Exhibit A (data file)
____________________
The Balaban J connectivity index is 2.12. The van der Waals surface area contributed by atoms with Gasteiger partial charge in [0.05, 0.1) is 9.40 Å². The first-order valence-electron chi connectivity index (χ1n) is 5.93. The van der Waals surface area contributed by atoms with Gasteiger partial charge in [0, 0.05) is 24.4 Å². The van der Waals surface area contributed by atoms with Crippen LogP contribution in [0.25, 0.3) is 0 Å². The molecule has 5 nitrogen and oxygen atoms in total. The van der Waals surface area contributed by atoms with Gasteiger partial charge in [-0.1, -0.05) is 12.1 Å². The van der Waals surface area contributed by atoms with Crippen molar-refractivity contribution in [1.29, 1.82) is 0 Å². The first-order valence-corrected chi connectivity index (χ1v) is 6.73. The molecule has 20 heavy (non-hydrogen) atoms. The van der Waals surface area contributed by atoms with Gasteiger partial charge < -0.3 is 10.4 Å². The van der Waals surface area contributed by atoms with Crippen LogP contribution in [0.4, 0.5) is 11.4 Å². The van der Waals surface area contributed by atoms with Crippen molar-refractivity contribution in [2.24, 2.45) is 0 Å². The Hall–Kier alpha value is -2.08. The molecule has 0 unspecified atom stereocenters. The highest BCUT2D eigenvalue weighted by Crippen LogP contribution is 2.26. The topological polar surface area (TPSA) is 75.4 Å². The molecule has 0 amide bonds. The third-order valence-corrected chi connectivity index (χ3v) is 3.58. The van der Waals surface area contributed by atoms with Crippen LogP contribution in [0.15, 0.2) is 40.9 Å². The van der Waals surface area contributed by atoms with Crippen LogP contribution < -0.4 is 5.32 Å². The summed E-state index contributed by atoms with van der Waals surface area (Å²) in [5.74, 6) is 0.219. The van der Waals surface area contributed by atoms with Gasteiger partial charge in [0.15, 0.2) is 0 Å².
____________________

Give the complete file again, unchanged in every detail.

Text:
The Balaban J connectivity index is 2.12. The van der Waals surface area contributed by atoms with Gasteiger partial charge in [0.05, 0.1) is 9.40 Å². The first-order valence-electron chi connectivity index (χ1n) is 5.93. The van der Waals surface area contributed by atoms with Gasteiger partial charge in [0, 0.05) is 24.4 Å². The van der Waals surface area contributed by atoms with Crippen LogP contribution in [0.25, 0.3) is 0 Å². The molecule has 5 nitrogen and oxygen atoms in total. The van der Waals surface area contributed by atoms with Gasteiger partial charge in [-0.1, -0.05) is 12.1 Å². The van der Waals surface area contributed by atoms with Crippen molar-refractivity contribution in [1.29, 1.82) is 0 Å². The first-order valence-corrected chi connectivity index (χ1v) is 6.73. The molecule has 20 heavy (non-hydrogen) atoms. The van der Waals surface area contributed by atoms with Gasteiger partial charge < -0.3 is 10.4 Å². The van der Waals surface area contributed by atoms with Crippen LogP contribution in [0.4, 0.5) is 11.4 Å². The van der Waals surface area contributed by atoms with Crippen molar-refractivity contribution in [2.24, 2.45) is 0 Å². The Hall–Kier alpha value is -2.08. The molecule has 0 unspecified atom stereocenters. The highest BCUT2D eigenvalue weighted by Crippen LogP contribution is 2.26. The topological polar surface area (TPSA) is 75.4 Å². The molecule has 0 amide bonds. The third-order valence-corrected chi connectivity index (χ3v) is 3.58. The van der Waals surface area contributed by atoms with Crippen LogP contribution in [0.15, 0.2) is 40.9 Å². The van der Waals surface area contributed by atoms with Crippen LogP contribution < -0.4 is 5.32 Å². The summed E-state index contributed by atoms with van der Waals surface area (Å²) in [5.74, 6) is 0.219. The van der Waals surface area contributed by atoms with Gasteiger partial charge in [0.15, 0.2) is 0 Å².